The swift collapse of the cryptocurrency empire FTX is prompting urgent calls in Washington for legislation to rein in the digital asset industry.
But after two top executives tied to FTX pleaded guilty to fraud charges on Wednesday, Gary Gensler, the chair of the Securities and Exchange Commission, is pushing back on calls for new laws, arguing that existing S.E.C. rules and Supreme Court decisions suffice and that crypto issuers and exchanges simply need to come into compliance.
“The roadway is getting shorter,” Mr. Gensler said in an interview on Thursday, warning other crypto issuers and exchanges that are not registered with the agency that they could soon find themselves facing enforcement actions.
On Wednesday, the S.E.C. announced that it had settled civil fraud charges with two former top executives of the FTX empire, Gary Wang, a co-founder of the exchange, and Caroline Ellison, who was the chief executive of FTX’s trading arm, Alameda Research, which used billions in FTX customer funds to back its very risky bets.
The former executives pleaded guilty to criminal fraud charges filed by federal prosecutors in Manhattan, and they are cooperating with the authorities in their investigations of FTX and its founder, Sam Bankman-Fried, who was extradited from the Bahamas on Wednesday night. On Thursday, a federal judge in Manhattan approved a restrictive bail package for Mr. Bankman-Fried.
What to Know About the Collapse of FTX
What is FTX? FTX is a now bankrupt company that was one of the world’s largest cryptocurrency exchanges. It enabled customers to trade digital currencies for other digital currencies or traditional money; it also had a native cryptocurrency known as FTT. The company, based in the Bahamas, built its business on risky trading options that are not legal in the United States.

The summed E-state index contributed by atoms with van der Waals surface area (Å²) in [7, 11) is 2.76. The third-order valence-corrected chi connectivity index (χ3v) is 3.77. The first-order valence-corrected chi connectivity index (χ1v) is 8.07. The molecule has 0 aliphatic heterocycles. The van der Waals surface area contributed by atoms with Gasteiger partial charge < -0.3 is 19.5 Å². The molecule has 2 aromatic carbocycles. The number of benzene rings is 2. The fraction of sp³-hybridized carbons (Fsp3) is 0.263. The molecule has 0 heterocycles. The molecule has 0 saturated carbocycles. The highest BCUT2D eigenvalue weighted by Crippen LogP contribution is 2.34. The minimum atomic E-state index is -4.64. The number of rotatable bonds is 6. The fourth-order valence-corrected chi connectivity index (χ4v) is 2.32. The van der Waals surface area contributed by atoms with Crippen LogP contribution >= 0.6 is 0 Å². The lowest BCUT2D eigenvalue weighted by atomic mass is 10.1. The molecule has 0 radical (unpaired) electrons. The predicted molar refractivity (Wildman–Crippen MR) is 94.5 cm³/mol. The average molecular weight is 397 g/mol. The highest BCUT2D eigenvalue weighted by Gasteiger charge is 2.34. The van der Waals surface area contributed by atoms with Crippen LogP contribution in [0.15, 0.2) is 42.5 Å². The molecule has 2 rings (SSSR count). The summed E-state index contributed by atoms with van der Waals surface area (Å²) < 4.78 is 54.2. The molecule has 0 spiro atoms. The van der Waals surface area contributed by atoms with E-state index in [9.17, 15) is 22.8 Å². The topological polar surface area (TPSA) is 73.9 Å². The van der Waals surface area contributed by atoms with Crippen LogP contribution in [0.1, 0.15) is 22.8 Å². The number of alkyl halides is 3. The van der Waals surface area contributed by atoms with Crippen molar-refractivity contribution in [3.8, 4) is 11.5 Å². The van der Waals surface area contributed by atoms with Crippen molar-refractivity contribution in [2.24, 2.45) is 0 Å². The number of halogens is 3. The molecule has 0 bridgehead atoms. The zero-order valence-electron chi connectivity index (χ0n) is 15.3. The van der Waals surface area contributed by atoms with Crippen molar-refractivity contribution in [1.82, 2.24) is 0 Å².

Among other offenses, the complaint states that Ms. Ellison conspired with Alameda and Mr. Bankman-Fried to prop up the value of FTT, a cryptocurrency that the exchange issued and Alameda used as collateral for its trading activities.
Many other crypto exchanges also issue their own tokens, including the world’s largest, Binance, which issues BNB. Separately, thousands of start-ups issue digital currencies to generate capital for their ventures, and these are traded on exchanges, or “storefronts.”
But only about six in 10,000 or so of the crypto tokens in circulation at any given moment are registered with the S.E.C., Mr. Gensler estimated, which means that investors don’t get the same kinds of disclosures they would get with investments in stocks.
So the public shouldn’t take confidence in the numbers reported about the volumes traded or the tokens’ values, Mr. Gensler said.
“Financial history would tell you that most of these tokens will fail,” he said, because most entrepreneurial ventures do. And “micro-currencies,” or currencies that have very limited acceptance, have not been adopted because they are simply not useful, he added.
The Aftermath of FTX’s Downfall
The sudden collapse of the crypto exchange has left the industry stunned.
Many of those thousands of cryptocurrencies listed on exchanges and websites that track digital asset markets are thinly traded cryptocurrencies, Mr. Gensler said, and are subject to the same kind of manipulation as micro-cap companies, or stocks of small publicly traded companies with a market capitalization of about $50 million to $300 million.
Insiders on these projects can “sell the public on an idea while they’re potentially fraudulently pumping up the stock,” Mr. Gensler said.
“This leads to distorted incentives and puts the public further at risk of the token not being properly registered and having proper disclosures and complying with the various provisions of the securities law about anti-fraud and anti-manipulation,” he added.
Mr. Gensler said he hoped that the civil fraud charges against Mr. Bankman-Fried and charges with Ms. Ellison and Mr. Wang would show the crypto community that their operations must comply with existing securities laws.
Mr. Gensler said he would support legislation to regulate certain crypto sectors, like stablecoins — digital assets ostensibly pegged to the value of a stable asset like the dollar that often serve as a bridge between the worlds of traditional and futuristic finance. There is clearly investor interest in such assets, he said, and some of those involved in traditional finance are intrigued by the prospects. But he is wary of bills that could undermine the S.E.C.’s authority.
“I believe that securities law is quite robust and covers much of the activity,” Mr. Gensler concluded, “not only of the tokens but particularly the intermediaries in crypto securities.”